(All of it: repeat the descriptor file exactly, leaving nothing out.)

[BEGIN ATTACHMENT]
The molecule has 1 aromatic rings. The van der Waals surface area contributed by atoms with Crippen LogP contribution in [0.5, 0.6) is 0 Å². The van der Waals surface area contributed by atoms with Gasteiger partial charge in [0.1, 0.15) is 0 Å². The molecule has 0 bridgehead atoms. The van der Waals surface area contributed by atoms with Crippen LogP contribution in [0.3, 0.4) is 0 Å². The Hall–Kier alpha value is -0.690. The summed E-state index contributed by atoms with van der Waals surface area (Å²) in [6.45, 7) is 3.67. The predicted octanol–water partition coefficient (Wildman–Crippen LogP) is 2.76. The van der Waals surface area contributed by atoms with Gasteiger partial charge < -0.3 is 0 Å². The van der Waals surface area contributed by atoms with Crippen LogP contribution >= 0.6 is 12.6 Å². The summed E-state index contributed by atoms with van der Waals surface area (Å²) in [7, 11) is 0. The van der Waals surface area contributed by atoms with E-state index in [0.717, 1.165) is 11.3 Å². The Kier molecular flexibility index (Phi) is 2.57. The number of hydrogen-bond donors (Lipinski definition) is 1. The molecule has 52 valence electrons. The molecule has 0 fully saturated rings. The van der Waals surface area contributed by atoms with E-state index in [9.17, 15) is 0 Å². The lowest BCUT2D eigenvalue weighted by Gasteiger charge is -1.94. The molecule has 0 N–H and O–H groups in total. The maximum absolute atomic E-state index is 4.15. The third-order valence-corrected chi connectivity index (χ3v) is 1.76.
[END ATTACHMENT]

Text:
The molecule has 1 aromatic rings. The van der Waals surface area contributed by atoms with Crippen LogP contribution in [0.5, 0.6) is 0 Å². The van der Waals surface area contributed by atoms with Gasteiger partial charge in [0.1, 0.15) is 0 Å². The molecule has 0 bridgehead atoms. The van der Waals surface area contributed by atoms with Crippen LogP contribution in [0.3, 0.4) is 0 Å². The Hall–Kier alpha value is -0.690. The summed E-state index contributed by atoms with van der Waals surface area (Å²) in [6.45, 7) is 3.67. The predicted octanol–water partition coefficient (Wildman–Crippen LogP) is 2.76. The van der Waals surface area contributed by atoms with Gasteiger partial charge < -0.3 is 0 Å². The van der Waals surface area contributed by atoms with Crippen LogP contribution >= 0.6 is 12.6 Å². The summed E-state index contributed by atoms with van der Waals surface area (Å²) in [7, 11) is 0. The van der Waals surface area contributed by atoms with E-state index in [0.717, 1.165) is 11.3 Å². The Kier molecular flexibility index (Phi) is 2.57. The number of hydrogen-bond donors (Lipinski definition) is 1. The molecule has 52 valence electrons. The molecule has 0 fully saturated rings. The van der Waals surface area contributed by atoms with E-state index in [9.17, 15) is 0 Å². The lowest BCUT2D eigenvalue weighted by Gasteiger charge is -1.94. The molecule has 0 N–H and O–H groups in total. The maximum absolute atomic E-state index is 4.15. The third-order valence-corrected chi connectivity index (χ3v) is 1.76.